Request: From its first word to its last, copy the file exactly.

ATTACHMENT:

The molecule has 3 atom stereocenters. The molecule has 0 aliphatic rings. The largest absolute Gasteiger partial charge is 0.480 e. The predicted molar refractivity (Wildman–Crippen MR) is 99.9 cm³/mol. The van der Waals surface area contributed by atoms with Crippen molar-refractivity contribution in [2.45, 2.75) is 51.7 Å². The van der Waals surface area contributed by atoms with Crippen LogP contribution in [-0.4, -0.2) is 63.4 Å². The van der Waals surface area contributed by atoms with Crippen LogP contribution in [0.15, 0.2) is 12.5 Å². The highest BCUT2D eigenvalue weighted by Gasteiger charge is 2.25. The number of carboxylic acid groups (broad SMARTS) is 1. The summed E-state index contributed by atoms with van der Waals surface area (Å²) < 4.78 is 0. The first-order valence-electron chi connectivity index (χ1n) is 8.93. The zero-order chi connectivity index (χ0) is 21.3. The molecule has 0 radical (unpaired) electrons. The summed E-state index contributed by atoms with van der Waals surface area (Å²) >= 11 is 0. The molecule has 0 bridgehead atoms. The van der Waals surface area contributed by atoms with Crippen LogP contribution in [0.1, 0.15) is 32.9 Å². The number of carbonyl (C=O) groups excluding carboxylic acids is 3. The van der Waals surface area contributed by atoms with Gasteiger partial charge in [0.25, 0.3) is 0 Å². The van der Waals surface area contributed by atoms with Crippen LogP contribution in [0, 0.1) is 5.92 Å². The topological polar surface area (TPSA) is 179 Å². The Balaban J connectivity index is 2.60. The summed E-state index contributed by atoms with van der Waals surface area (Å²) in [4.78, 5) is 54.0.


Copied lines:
The molecule has 3 atom stereocenters. The molecule has 0 aliphatic rings. The largest absolute Gasteiger partial charge is 0.480 e. The predicted molar refractivity (Wildman–Crippen MR) is 99.9 cm³/mol. The van der Waals surface area contributed by atoms with Crippen molar-refractivity contribution in [2.45, 2.75) is 51.7 Å². The van der Waals surface area contributed by atoms with Crippen LogP contribution in [-0.4, -0.2) is 63.4 Å². The van der Waals surface area contributed by atoms with Crippen LogP contribution in [0.15, 0.2) is 12.5 Å². The highest BCUT2D eigenvalue weighted by Gasteiger charge is 2.25. The number of carboxylic acid groups (broad SMARTS) is 1. The summed E-state index contributed by atoms with van der Waals surface area (Å²) < 4.78 is 0. The first-order valence-electron chi connectivity index (χ1n) is 8.93. The zero-order chi connectivity index (χ0) is 21.3. The molecule has 0 radical (unpaired) electrons. The summed E-state index contributed by atoms with van der Waals surface area (Å²) >= 11 is 0. The molecule has 0 bridgehead atoms. The van der Waals surface area contributed by atoms with Crippen LogP contribution in [0.1, 0.15) is 32.9 Å². The number of carbonyl (C=O) groups excluding carboxylic acids is 3. The van der Waals surface area contributed by atoms with Gasteiger partial charge in [0.25, 0.3) is 0 Å². The van der Waals surface area contributed by atoms with Crippen LogP contribution in [0, 0.1) is 5.92 Å². The topological polar surface area (TPSA) is 179 Å². The Balaban J connectivity index is 2.60. The summed E-state index contributed by atoms with van der Waals surface area (Å²) in [4.78, 5) is 54.0.